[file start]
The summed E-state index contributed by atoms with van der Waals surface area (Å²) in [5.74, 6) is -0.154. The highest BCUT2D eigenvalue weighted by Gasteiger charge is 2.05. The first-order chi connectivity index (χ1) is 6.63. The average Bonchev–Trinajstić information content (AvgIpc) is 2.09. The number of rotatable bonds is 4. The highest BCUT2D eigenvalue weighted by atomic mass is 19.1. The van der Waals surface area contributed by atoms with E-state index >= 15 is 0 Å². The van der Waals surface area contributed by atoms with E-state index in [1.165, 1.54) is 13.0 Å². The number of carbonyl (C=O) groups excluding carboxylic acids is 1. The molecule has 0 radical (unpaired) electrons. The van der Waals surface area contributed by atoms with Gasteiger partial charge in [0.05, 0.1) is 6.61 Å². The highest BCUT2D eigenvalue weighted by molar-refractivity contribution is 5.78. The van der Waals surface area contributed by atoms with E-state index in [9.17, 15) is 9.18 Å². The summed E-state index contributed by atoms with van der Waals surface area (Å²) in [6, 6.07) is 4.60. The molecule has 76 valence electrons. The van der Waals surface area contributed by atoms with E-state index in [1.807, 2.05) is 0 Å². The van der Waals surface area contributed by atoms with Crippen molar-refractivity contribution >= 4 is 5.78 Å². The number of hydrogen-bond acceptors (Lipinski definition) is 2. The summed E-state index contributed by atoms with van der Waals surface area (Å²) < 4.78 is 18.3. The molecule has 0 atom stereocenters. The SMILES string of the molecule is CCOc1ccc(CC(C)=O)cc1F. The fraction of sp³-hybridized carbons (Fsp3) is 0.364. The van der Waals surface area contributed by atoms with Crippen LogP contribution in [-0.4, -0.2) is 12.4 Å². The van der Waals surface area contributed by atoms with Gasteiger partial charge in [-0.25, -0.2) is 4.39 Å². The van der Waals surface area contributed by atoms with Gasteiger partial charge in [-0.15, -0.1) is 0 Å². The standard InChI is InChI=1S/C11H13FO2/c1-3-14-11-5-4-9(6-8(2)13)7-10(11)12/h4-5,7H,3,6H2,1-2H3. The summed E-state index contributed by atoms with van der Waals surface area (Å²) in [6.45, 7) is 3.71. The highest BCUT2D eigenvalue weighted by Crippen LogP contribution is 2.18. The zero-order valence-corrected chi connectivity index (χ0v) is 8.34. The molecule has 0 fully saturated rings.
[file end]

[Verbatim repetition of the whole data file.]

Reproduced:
The summed E-state index contributed by atoms with van der Waals surface area (Å²) in [5.74, 6) is -0.154. The highest BCUT2D eigenvalue weighted by Gasteiger charge is 2.05. The first-order chi connectivity index (χ1) is 6.63. The average Bonchev–Trinajstić information content (AvgIpc) is 2.09. The number of rotatable bonds is 4. The highest BCUT2D eigenvalue weighted by atomic mass is 19.1. The van der Waals surface area contributed by atoms with E-state index >= 15 is 0 Å². The van der Waals surface area contributed by atoms with E-state index in [1.165, 1.54) is 13.0 Å². The number of carbonyl (C=O) groups excluding carboxylic acids is 1. The molecule has 0 radical (unpaired) electrons. The van der Waals surface area contributed by atoms with Gasteiger partial charge in [0.05, 0.1) is 6.61 Å². The highest BCUT2D eigenvalue weighted by molar-refractivity contribution is 5.78. The van der Waals surface area contributed by atoms with E-state index in [9.17, 15) is 9.18 Å². The summed E-state index contributed by atoms with van der Waals surface area (Å²) in [6, 6.07) is 4.60. The molecule has 76 valence electrons. The van der Waals surface area contributed by atoms with E-state index in [1.807, 2.05) is 0 Å². The van der Waals surface area contributed by atoms with Crippen molar-refractivity contribution >= 4 is 5.78 Å². The number of hydrogen-bond acceptors (Lipinski definition) is 2. The summed E-state index contributed by atoms with van der Waals surface area (Å²) < 4.78 is 18.3. The molecule has 0 atom stereocenters. The SMILES string of the molecule is CCOc1ccc(CC(C)=O)cc1F. The fraction of sp³-hybridized carbons (Fsp3) is 0.364. The van der Waals surface area contributed by atoms with Crippen LogP contribution in [-0.4, -0.2) is 12.4 Å². The van der Waals surface area contributed by atoms with Gasteiger partial charge in [-0.25, -0.2) is 4.39 Å². The van der Waals surface area contributed by atoms with Gasteiger partial charge in [-0.15, -0.1) is 0 Å². The standard InChI is InChI=1S/C11H13FO2/c1-3-14-11-5-4-9(6-8(2)13)7-10(11)12/h4-5,7H,3,6H2,1-2H3. The summed E-state index contributed by atoms with van der Waals surface area (Å²) in [6.45, 7) is 3.71. The highest BCUT2D eigenvalue weighted by Crippen LogP contribution is 2.18. The zero-order valence-corrected chi connectivity index (χ0v) is 8.34. The molecule has 0 fully saturated rings.